State liquor enforcement hits Vail
Ryan Summerlin February 27, 2013
Editor’s note: Lauren Glendenning works two shifts per week as a bartender at La Bottega. She was not present on the day La Bottega received its violation.
VAIL – State liquor enforcement teams have visited more than a dozen bars and restaurants in the town of Vail in two undercover operations since December, citing many establishments for serving alcohol to minors.
The Colorado Department of Revenue’s liquor enforcement hit nine restaurants in Vail Feb. 15 alone – and five of those nine failed the test.
Business owners call them “sting operations,” and those caught failing all accept responsibility, but they also have serious complaints about the way the state carries out these operations.
The Department of Revenue’s Liquor and Tobacco Enforcement Division conducts compliance checks on businesses regularly, said Ro Silva, spokeswoman for the Colorado Department of Revenue.
“They send underage kids in to see if they can purchase liquor,” Silva said. “If they do, then the business is notified of the violation.”
That notification comes quickly, too. Marc Keleske, owner of Chicago Pizza in West Lionshead, said it all went down at his business in about three minutes.
Chicago Pizza doesn’t have a bar where people sit and drink. Keleske said his restaurant is a popular family hangout, selling the occasional bottle of beer or glass of wine. On Friday, Feb. 15, there were about six to eight people at the counter when a young girl walked in and got in line. She ordered a beer, and Keleske’s wife, Vicky, told her to grab what she needed out of the self-serve cooler.
“She opens it herself, sits down, doesn’t pay for it,” Marc Keleske said. “Within three minutes, the enforcement people come storming in with a big binder full of paperwork. The guy was smirking, saying, ‘You got busted.'”
With more than 20 years in business, Keleske said it’s the first time this has happened.
At Vendetta’s, a popular Italian restaurant and bar in Vail Village, owner John “Popeye” Brennen said the last time anything happened relating to serving someone underage was back in 1991, and that involved someone using a fake ID. But last December, the state enforcement sent a young woman into Vendetta’s, and Brennen called the operation “totally deceptive.”
“They purposely find somebody that’s underage that looks 30 or older,” Brennen said. “If we served them, then we did something wrong, but they make it pretty difficult.”
Brennen said a girl who looked like she was in her 30s came in and started mingling with some ski patrollers who were at the bar after their shifts. She blended right in with the patrollers, who are regular customers, and then ordered a glass of red wine. Brennen said the bartender assumed the ski patrollers knew her.
“They totally drum up a way to be deceptive,” Brennen said, adding that he doesn’t dispute his restaurant’s responsibility to check identification for alcohol purchases.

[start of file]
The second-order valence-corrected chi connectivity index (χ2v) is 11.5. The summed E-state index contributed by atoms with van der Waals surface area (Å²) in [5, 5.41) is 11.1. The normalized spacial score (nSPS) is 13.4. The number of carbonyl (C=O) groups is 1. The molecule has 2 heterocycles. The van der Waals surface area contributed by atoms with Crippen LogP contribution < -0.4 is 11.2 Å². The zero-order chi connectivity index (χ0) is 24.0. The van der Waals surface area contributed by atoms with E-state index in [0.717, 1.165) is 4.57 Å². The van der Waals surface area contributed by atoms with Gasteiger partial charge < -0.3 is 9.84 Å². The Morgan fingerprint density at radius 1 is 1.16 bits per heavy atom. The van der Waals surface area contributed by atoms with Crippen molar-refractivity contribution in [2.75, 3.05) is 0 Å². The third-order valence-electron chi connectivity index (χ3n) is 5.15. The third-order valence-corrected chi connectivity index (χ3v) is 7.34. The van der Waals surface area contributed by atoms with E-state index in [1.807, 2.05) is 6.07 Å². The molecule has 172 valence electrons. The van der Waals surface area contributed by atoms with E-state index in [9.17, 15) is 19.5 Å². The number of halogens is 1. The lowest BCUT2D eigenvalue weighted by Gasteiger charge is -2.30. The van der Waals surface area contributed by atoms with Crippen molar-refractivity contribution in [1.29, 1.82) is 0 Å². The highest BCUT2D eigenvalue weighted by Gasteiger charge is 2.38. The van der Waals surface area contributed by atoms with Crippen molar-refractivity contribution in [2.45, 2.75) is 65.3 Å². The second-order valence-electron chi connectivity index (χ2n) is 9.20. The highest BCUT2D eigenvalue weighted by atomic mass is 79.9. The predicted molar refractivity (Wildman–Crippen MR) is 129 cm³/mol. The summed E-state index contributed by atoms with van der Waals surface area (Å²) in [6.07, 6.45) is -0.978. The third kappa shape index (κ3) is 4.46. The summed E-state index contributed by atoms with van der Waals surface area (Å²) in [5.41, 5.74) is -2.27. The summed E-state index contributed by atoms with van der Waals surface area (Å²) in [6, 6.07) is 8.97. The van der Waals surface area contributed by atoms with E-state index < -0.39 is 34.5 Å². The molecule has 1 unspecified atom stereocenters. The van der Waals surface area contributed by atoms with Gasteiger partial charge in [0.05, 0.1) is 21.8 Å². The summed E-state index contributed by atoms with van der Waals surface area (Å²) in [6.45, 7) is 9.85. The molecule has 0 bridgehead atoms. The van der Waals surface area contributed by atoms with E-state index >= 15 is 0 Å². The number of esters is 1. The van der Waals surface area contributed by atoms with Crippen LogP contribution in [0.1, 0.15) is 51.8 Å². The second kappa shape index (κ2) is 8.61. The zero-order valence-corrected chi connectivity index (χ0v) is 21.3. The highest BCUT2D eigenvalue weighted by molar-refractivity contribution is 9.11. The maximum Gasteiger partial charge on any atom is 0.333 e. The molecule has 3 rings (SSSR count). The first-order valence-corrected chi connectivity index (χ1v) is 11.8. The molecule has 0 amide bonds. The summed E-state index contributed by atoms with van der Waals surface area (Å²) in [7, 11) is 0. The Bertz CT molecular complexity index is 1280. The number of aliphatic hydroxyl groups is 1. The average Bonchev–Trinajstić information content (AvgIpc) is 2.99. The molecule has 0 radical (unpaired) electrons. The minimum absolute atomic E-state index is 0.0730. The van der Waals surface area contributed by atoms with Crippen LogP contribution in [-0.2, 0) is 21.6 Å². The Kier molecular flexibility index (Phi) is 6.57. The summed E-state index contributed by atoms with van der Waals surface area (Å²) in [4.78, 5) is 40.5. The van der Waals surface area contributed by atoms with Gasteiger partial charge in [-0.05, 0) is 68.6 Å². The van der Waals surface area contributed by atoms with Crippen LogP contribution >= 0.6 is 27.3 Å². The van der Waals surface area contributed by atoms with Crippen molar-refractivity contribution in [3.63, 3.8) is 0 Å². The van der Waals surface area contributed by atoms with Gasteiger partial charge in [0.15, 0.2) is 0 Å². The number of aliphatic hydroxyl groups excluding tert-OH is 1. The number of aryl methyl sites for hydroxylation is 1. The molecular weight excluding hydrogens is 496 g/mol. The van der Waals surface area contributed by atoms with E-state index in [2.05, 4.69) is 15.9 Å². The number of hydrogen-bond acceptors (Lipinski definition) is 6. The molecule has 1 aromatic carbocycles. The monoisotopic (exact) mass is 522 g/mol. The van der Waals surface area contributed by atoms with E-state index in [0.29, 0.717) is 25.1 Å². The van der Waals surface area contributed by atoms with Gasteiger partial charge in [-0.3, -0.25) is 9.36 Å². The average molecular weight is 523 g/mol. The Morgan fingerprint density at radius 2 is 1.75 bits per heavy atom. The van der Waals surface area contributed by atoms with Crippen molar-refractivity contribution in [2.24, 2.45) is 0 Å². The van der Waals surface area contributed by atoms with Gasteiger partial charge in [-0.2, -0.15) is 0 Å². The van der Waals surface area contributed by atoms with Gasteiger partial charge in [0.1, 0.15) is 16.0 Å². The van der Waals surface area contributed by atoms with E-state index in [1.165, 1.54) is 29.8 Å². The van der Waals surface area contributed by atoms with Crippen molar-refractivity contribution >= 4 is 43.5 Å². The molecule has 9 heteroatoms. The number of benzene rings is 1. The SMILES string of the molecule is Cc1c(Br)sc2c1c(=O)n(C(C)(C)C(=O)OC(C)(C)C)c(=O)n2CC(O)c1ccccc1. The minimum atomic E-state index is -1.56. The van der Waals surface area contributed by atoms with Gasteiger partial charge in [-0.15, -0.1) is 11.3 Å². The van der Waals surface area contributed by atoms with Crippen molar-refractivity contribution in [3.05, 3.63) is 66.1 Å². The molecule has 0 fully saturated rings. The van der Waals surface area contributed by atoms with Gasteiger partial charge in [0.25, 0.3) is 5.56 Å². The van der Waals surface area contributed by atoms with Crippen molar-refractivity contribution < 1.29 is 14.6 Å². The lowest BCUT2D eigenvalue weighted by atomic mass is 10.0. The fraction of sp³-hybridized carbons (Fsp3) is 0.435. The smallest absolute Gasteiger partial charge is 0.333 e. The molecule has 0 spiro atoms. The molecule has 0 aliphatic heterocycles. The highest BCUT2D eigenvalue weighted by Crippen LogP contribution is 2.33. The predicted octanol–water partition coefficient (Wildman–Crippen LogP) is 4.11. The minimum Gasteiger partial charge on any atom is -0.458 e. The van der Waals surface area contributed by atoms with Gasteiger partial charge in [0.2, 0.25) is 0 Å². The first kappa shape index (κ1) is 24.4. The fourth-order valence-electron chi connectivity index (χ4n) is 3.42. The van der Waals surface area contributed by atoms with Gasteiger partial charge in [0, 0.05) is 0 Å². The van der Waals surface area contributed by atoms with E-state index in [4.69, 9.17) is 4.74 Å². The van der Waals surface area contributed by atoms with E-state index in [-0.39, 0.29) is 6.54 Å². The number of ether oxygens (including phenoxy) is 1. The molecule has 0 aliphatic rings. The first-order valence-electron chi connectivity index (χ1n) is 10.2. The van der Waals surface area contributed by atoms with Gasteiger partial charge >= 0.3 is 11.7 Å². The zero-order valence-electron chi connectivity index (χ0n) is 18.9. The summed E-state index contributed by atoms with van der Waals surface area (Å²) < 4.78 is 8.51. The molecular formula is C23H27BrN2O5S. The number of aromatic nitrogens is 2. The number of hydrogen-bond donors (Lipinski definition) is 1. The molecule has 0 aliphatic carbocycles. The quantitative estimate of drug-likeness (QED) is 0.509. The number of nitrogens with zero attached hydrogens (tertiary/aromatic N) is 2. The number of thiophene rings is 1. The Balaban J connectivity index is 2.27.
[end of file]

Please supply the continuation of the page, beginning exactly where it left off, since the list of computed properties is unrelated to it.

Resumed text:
Brennen said the sting operations are detrimental to the valley.
La Bottega owner Steve Virion agrees. His restaurant received its first-ever violation Feb. 15, and while Virion said the fact remains that his bartender served someone he shouldn’t have, the enforcement operation felt like a trap.
A woman came into the bar and started asking a lot of questions about the wine list, Virion said.
“It’s not normal that a 19-year-old girl knows all this wine terminology – obviously they’ve been coached,” Virion said.
In each case, the state works out a stipulation agreement with the business, Silva said. The liquor licensee has a choice between either a liquor license suspension or a fine for a first offense, she said. The fine is 20 percent of the average daily sales for the month in which the violation occurs.
The person who served the minor – the bartender or server, for example – receives a class 1 misdemeanor criminal summons.
Tammy Nagel, administrative assistant to both the Vail town manager and Vail town assistant manager, as well as the town’s liquor board secretary, said there’s often a perception that these enforcement operations are conducted by the town.
“We do not schedule these, we do not ask when (the state) comes, we do not know when they come,” Nagel said. “They do it quite a bit. I can almost guarantee since they came (Feb. 15), they’re coming again this week because there were fails, and now with a big event (the Burton U.S. Open) coming that draws in younger crowds.”
There’s no doubt the restaurants that have already been hit, whether they passed or failed, are more aware and cautious now, even if some of the owners are frustrated with the way these operations went down.
Virion and Keleske are talking to attorneys about their respective situations and are considering appealing their violations.
Assistant Managing Editor Lauren Glendenning can be reached at 970-748-2983 or firstname.lastname@example.org.